Autism and Emotions

Emotions are linked with our 8th sense, interoception which is our inner ability to read our body’s signals. Have you ever heard of the expression: think with your head but follow your heart? Well, emotions, at times, can outweigh our logical thought process. So, understanding emotions can be difficult for someone, who is autistic.

My son is not an emotionless robot. He has compassion and is very loving and caring. One time, his younger cousin was upset, so he went over to her and handed her one of his toys to cheer her up. He just sometimes finds it hard to judge social situations to figure out what his emotional response should be. If you think about it, at a football match you could have some people crying, some may be angry and others very happy. One social scenario can spark a ray of different emotional responses, so this makes it hard for an autistic person to interpret. This relates to mindblindness, not being able to see someone else’s point of view.

The frustration of not understanding a social situation can provoke an emotional response of anger or upset. Sometimes we need to be mindful that some people need more time to process information. Not everyone knows how to react instantly in a situation.

When my son has trouble identifying emotions, he studies my face and logically matches my expressions to an emotion, however, can lack awareness of the depth of emotion. Recently he has mentioned that I confuse him. He said that I have five different laughs and that I only need one. He has been studying me in social situations to figure out when I use a harder laugh oppose to a softer one. He will imitate me by mimicking my laughs. To someone on the outside, it may seem as though he is mocking me when in fact he is just learning.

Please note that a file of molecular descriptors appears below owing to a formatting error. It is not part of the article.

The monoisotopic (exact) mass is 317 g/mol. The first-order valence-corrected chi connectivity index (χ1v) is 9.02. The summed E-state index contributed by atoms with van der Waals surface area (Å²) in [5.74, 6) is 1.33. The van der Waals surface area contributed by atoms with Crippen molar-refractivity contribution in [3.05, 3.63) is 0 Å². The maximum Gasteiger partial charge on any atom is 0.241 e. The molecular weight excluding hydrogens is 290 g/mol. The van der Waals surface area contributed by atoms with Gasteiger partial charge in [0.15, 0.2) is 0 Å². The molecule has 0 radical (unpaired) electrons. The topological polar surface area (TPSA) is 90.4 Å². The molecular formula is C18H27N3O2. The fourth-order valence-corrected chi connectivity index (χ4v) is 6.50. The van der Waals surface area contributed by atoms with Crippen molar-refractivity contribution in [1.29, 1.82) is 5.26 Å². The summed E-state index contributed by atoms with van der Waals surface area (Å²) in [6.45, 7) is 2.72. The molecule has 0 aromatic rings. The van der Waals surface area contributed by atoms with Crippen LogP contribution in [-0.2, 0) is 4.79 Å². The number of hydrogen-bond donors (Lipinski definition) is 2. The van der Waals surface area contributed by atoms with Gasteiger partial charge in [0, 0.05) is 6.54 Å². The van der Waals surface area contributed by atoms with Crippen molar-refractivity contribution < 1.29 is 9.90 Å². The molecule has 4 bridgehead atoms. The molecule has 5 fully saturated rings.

I remember a few years ago I would wait outside the school classroom for my son. He came out and chucked his bag at me because I was over smiling. My smile had to be like the other parents. He was not happy. His anxiety would build up throughout the day, and by the time I picked him up, from a scale of 1-10 he would be at a 10. Now he has several breaks throughout the day to regulate his emotions and to reduce his anxiety.

When my parents pick my son up from school, it is common that he will not speak to them. I am thankful that my parents are understanding and do not take this personally. My son has a going home routine. I would drive home not asking him any questions and then when we arrived, he would usually spend thirty minutes in his sensory den. After this he would speak to me then we would have dinner. He tends not to use the sensory den anymore and has moved onto ripping up cardboard and paper to create artwork. Now, when I pick my son up from school, he will speak to me! On the inside, I am jumping for joy. On the outside have to act like this isn’t a huge achievement. Plus, I do not wish to embarrass him.

There are many ways to reduce anxiety caused by social situations and sensory overload. When times get too hard, me and my son enjoy being silly and dance around our home. In my previous blog: “SEN Support in Mainstream Schools,” I suggest having a sensory room or sensory garden at school. Play Therapy is a method used in some schools. Pilates is also a stress relieving activity.

The motion of running sand and water can be very therapeutic. Blowing bubbles also helps with anxiety as it assists with controlling your breathing. Stress balls and fidget toys are handy too.

My son goes swimming once a week. Incorporating a physical activity helps reduce stress and anxiety. Working out improves emotional stability as endorphins are released, which gives us a happy sensation.

There are several emotions activities that you can incorporate into a person’s learning. Praise and focusing on positive behaviour are great ways to promote a happy response. You could use a reward chart for this.

Too much verbal input can be frustration so use as much visual support as possible. In general, we all need visual prompts at times. Road signs/sat navs…etc. Social stories are always good to use.

I have created a puzzle as an idea for an activity on emotions. You could use a photocopy of a family member’s photo, which makes the activity more relatable to the person. For my son, I have used an image of myself, laminated it and cut it into four puzzle pieces.



*This post is for information purposes only. Always seek professional advice from social, health and educational providers for personal care


Copyright © Positively ASD

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